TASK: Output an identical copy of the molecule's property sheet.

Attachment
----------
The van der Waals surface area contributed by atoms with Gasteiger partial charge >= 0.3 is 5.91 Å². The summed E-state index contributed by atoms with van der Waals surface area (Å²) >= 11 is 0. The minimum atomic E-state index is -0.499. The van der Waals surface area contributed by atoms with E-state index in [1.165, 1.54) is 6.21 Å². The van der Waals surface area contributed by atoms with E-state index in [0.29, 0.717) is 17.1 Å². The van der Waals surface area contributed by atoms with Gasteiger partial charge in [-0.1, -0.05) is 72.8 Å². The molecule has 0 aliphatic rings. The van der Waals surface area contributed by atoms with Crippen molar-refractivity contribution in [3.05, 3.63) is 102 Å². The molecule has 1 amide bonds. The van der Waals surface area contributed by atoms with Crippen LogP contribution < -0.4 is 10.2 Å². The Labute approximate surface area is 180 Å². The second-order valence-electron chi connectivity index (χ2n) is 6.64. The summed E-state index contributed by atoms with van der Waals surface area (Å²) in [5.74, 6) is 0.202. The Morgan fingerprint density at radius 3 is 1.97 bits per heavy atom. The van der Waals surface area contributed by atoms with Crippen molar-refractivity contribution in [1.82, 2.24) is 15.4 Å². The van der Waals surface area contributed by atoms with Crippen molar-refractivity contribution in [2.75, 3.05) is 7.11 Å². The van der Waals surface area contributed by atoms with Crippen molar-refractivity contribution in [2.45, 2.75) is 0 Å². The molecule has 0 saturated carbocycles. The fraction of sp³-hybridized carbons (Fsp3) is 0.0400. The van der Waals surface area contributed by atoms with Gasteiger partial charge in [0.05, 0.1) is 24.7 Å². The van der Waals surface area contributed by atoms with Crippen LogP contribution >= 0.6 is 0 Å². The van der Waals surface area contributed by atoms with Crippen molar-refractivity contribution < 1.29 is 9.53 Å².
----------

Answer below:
The van der Waals surface area contributed by atoms with Gasteiger partial charge >= 0.3 is 5.91 Å². The summed E-state index contributed by atoms with van der Waals surface area (Å²) >= 11 is 0. The minimum atomic E-state index is -0.499. The van der Waals surface area contributed by atoms with E-state index in [1.165, 1.54) is 6.21 Å². The van der Waals surface area contributed by atoms with E-state index in [0.29, 0.717) is 17.1 Å². The van der Waals surface area contributed by atoms with Gasteiger partial charge in [-0.1, -0.05) is 72.8 Å². The molecule has 0 aliphatic rings. The van der Waals surface area contributed by atoms with Crippen molar-refractivity contribution in [3.05, 3.63) is 102 Å². The molecule has 1 amide bonds. The van der Waals surface area contributed by atoms with Crippen LogP contribution < -0.4 is 10.2 Å². The Labute approximate surface area is 180 Å². The second-order valence-electron chi connectivity index (χ2n) is 6.64. The summed E-state index contributed by atoms with van der Waals surface area (Å²) in [5.74, 6) is 0.202. The Morgan fingerprint density at radius 3 is 1.97 bits per heavy atom. The van der Waals surface area contributed by atoms with Crippen molar-refractivity contribution in [1.82, 2.24) is 15.4 Å². The van der Waals surface area contributed by atoms with Crippen molar-refractivity contribution in [2.75, 3.05) is 7.11 Å². The van der Waals surface area contributed by atoms with Crippen molar-refractivity contribution in [2.45, 2.75) is 0 Å². The molecule has 0 saturated carbocycles. The fraction of sp³-hybridized carbons (Fsp3) is 0.0400. The van der Waals surface area contributed by atoms with Gasteiger partial charge in [0.05, 0.1) is 24.7 Å². The van der Waals surface area contributed by atoms with Crippen LogP contribution >= 0.6 is 0 Å². The van der Waals surface area contributed by atoms with Crippen molar-refractivity contribution < 1.29 is 9.53 Å².